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  1. 1. MANTHAN Topic: Electoral Reforms “We did not come to fear the future” “We are here to shape it” -Barack Obama Team Details Swetha T Chhavi Singhal T Venkateswarlu Aayushi Jha Racharla Amulya PRESENTATION NAME: “We are the change" TEAM NAME: भविष्य
  2. 2. 15% candidates had criminal charges 0% 5% 10% 15% 20% 25% 30% 35% 40% 45% 50% INC BJP BSP SP NCP CPM JD(U SHS ADMK AITC BJD DMK Percentage of candidates with pending serious criminal cases Percentage of candidates with pending criminal cases CHALLENGES 0 2000000 4000000 6000000 8000000 10000000 12000000 14000000 Year 1952 1957 1962 1967 1971 1977 1980 1984 1989 1991 1996 1998 1999 Election Expenditure Expenditure Incurred(in '000Rs.) Ever increasing election expenditure WE ARE LOOSING ON 25 MILLION EDUCATED NRI VOTES The average cash hand, according to a CMS survey, rose from Rs 100 in 2004 to Rs. 500 in 2009 Politics on the basis of caste, religion and background C A S H B R I B E S
  3. 3. Pre Elections • Getting people to vote • Restructuring the manifesto • Transferability of voter cards • Spreading awareness • Reforms in Campaigning During Elections • Limit on coalition • NRI voting in Indian embassy • A candidate should contest from only one constituency • Media restrictions Post Elections • Setting up of Special Dispute Resolution Courts • Annual progress reports • Youth representation • Increase voters enrolment HOW DO WE SOLVE THE PROBLEMS?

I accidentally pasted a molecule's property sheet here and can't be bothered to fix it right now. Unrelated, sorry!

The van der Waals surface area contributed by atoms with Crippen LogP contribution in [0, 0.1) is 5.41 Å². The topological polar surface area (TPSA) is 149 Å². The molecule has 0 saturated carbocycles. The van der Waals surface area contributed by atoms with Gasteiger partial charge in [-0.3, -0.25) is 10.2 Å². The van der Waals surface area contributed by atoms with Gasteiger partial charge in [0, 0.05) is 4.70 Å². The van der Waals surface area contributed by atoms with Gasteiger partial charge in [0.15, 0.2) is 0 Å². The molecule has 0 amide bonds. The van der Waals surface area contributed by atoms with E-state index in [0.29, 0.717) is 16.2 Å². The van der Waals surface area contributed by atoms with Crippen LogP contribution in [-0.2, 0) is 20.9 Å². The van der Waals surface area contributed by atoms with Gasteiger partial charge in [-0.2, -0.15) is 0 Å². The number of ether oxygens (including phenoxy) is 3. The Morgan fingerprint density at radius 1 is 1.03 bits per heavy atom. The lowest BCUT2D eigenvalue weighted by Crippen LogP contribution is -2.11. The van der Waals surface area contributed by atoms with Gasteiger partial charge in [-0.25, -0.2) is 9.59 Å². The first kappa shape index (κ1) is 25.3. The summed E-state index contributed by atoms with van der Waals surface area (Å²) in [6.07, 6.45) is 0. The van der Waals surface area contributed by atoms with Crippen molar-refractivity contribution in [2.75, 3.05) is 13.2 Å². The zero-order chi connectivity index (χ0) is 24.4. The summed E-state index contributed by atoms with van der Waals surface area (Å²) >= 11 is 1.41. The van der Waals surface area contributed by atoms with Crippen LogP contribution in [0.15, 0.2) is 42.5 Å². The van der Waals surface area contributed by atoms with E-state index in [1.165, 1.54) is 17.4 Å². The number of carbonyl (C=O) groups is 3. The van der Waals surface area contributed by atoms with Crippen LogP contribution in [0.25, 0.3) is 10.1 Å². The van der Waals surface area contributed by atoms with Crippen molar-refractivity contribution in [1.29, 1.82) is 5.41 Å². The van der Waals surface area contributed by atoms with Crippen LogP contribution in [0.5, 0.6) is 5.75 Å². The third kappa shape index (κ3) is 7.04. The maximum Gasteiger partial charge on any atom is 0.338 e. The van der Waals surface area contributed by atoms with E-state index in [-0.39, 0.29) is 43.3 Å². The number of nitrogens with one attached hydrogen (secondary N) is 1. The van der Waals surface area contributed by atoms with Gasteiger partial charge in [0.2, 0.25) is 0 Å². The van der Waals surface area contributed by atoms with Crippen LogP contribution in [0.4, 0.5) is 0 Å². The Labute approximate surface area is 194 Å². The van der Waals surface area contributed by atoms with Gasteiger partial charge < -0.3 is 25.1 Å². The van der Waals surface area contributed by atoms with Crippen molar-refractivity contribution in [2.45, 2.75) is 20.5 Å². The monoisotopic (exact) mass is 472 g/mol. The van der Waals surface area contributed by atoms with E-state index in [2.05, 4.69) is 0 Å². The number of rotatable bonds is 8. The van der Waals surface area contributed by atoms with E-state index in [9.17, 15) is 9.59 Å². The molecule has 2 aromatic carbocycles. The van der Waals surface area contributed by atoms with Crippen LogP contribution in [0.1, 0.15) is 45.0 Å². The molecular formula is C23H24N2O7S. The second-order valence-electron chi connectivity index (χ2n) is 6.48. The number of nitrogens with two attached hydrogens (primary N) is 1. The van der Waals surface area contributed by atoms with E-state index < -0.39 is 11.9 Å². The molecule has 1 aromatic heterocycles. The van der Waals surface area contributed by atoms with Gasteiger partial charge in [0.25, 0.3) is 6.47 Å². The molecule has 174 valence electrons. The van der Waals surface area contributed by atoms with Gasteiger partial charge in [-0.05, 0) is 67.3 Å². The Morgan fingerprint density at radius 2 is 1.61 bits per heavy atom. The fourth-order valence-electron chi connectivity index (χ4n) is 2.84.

4. 4. STEPS TO BE TAKEN BEFORE ELECTIONS Corporate initiativesGetting people to vote • Facilitate issuance of voting cards for all its employees • Notifications should be sent to employees who have spent 6 months in a new constituency for reissuance of voting cards Restructuring & distributionManifesto • Mention budgetary implications and proper time lines for the proposals • Audit system to calculate the feasibility and the realisticness of the manifesto • Distribution of compiled manifestos (brief agenda) of all the contesting parties in universities and corporations The Youth elementIncreasing awareness • Youth friendly “Voter Education Campaigns” in universities about elections during the election year • Amassing volunteers from each locality to spread about election candidates, election standards and procedures Eliminating loop holesCampaigning • State funding should be more in kind and less in cash • Compulsory mentioning of educational qualifications in advertisements (hoardings, print media)